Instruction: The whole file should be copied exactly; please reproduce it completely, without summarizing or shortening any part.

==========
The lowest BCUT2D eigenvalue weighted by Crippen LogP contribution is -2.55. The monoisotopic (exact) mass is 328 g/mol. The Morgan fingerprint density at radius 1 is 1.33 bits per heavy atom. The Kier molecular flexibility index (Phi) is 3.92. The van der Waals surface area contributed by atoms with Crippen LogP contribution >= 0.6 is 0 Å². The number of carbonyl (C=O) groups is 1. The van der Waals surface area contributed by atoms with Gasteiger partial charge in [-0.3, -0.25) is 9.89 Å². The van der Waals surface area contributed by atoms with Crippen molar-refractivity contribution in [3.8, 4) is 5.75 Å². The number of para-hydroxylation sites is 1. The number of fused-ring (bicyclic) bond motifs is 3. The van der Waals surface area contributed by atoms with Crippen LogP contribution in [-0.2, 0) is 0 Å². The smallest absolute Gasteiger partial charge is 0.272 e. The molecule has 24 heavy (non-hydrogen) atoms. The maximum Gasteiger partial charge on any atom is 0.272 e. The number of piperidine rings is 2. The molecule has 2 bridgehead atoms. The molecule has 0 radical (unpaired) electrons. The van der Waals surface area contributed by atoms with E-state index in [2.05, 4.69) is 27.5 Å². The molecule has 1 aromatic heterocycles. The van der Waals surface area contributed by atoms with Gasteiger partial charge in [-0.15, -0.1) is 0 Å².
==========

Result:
The lowest BCUT2D eigenvalue weighted by Crippen LogP contribution is -2.55. The monoisotopic (exact) mass is 328 g/mol. The Morgan fingerprint density at radius 1 is 1.33 bits per heavy atom. The Kier molecular flexibility index (Phi) is 3.92. The van der Waals surface area contributed by atoms with Crippen LogP contribution >= 0.6 is 0 Å². The number of carbonyl (C=O) groups is 1. The van der Waals surface area contributed by atoms with Gasteiger partial charge in [-0.3, -0.25) is 9.89 Å². The van der Waals surface area contributed by atoms with Crippen molar-refractivity contribution in [3.8, 4) is 5.75 Å². The number of para-hydroxylation sites is 1. The number of fused-ring (bicyclic) bond motifs is 3. The van der Waals surface area contributed by atoms with Crippen LogP contribution in [-0.2, 0) is 0 Å². The smallest absolute Gasteiger partial charge is 0.272 e. The molecule has 24 heavy (non-hydrogen) atoms. The maximum Gasteiger partial charge on any atom is 0.272 e. The number of piperidine rings is 2. The molecule has 2 bridgehead atoms. The molecule has 0 radical (unpaired) electrons. The van der Waals surface area contributed by atoms with E-state index in [2.05, 4.69) is 27.5 Å². The molecule has 1 aromatic heterocycles. The van der Waals surface area contributed by atoms with Gasteiger partial charge in [-0.15, -0.1) is 0 Å².